Kinoko-zosui (Rice soup with mushrooms)

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Broadcast date:February 27, 2015

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Ingredients (Serves 4 )

200 g boiled rice (leftover cold rice is fine)
100 g mushrooms (e.g. 70 g shimeji mushrooms and 2 shiitake mushrooms)
80 g daikon giant radish
30 g carrot
1 egg
4 spring onions
4 and 1/4 cups (850 ml) water
10 g katsuo-bushi (shaved smoked and dried bonito)
1 teaspoon soy sauce
2/3 teaspoon salt
Pinch of sugar


  1. First make dashi stock. Add 850 ml of water to a pan and bring to the boil over medium heat. Add the shaved bonito and simmer over low heat for 1 minute. Strain the mixture through a small wire sieve suspended over a bowl.
  2. Peel the daikon and carrot. Cut into 3 cm lengths and then slice into thin julienne strips. Cut off the tough gritty bits at the base of the mushrooms. Cut the shimeji mushrooms into 3 cm lengths. Separate each stem that are joined at the bottom and use them also. Cut underneath the caps of the shiitake mushrooms to remove the stems. Cut the stems into 2 cm lengths and then slice lengthways into thin strips. Cut the caps into pieces 2 cm across. Then turn the pieces so that the longest side is facing toward you, and starting from the edge, cut into thin slices 2 cm in length. Finely chop the spring onions into thin round slices. Crack the egg into a bowl and beat well.
  3. Return the stock to a pan and warm over medium heat. Then add the sliced daikon, carrot, and mushrooms. Bring to the boil. Then reduce the heat to low. Place a lid over the pan and simmer for 5-6 minutes until the daikon and carrot are tender. Season with 1 teaspoon of soy sauce, 2/3 teaspoon of salt, and a pinch of sugar which will ease the salty taste.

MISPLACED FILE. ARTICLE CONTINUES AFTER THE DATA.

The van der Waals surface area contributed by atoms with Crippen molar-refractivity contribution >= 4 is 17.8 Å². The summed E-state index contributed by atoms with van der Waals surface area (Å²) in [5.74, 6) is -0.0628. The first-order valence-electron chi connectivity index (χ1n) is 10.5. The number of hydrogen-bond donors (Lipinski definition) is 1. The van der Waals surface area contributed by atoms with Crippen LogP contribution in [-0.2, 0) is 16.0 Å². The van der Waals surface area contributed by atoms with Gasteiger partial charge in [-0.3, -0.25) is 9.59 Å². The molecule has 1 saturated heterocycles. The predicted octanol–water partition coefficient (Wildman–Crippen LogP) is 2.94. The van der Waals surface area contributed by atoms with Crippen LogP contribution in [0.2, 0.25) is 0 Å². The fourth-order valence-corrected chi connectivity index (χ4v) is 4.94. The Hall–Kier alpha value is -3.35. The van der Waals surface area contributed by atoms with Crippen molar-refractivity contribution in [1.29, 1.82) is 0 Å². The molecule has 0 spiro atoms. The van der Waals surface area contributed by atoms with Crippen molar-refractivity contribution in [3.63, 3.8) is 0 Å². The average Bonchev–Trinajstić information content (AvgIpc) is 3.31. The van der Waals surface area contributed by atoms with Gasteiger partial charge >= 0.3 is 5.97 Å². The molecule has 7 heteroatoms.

4. Add the cooked rice, using a spatula to break it up and stir it through the soup. Bring to the boil over medium heat. Place a pair of chopsticks against the edge of the bowl containing the beaten egg. Hold the chopsticks and tilt the bowl so that beaten egg runs down the chopsticks into the pan in a thin stream. Make a swirling motion with the bowl to ensure the soup is coated in the beaten egg. Don't stir the egg, otherwise it will turn the soup cloudy. Add the chopped spring onions. Serve once the egg has firmed up. The meal can be enjoyed even more by placing the pan on the table and people share the dish together, by pouring the hot soup into their bowls.

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Zosui (Rice Soup)

Zosui literally means 'assorted ingredients cooked together'.  But the name is also said to originate from the idea of bulking up cooked rice by adding water to it.  In Japanese, the 'zo' can also mean 'to add' or  'increase in volume', while the 'sui' can also mean 'water'.  These soups were economical dishes when food was scarce.

Various ingredients can be added aside from vegetables and mushrooms, such as seafood (e.g. salmon, scallops) or chicken, which impart a good flavour to the liquid.  This dish is easily and quickly prepared from cold rice and other leftover ingredients.  Rice soup with mushrooms or made with different vegetables is also ideal if you are watching your weight.

Zosui is also often prepared after people have eaten a hotpot dish (which is popular in the winter months).  A rice soup can be made by adding cooked rice to the remaining liquid in the pot.  For example, adding cooked rice to any leftovers for our Let's Cook Japanese recipe for tori-tsukune nabe (hotpot with chicken meatballs) will make a delicious rice soup.

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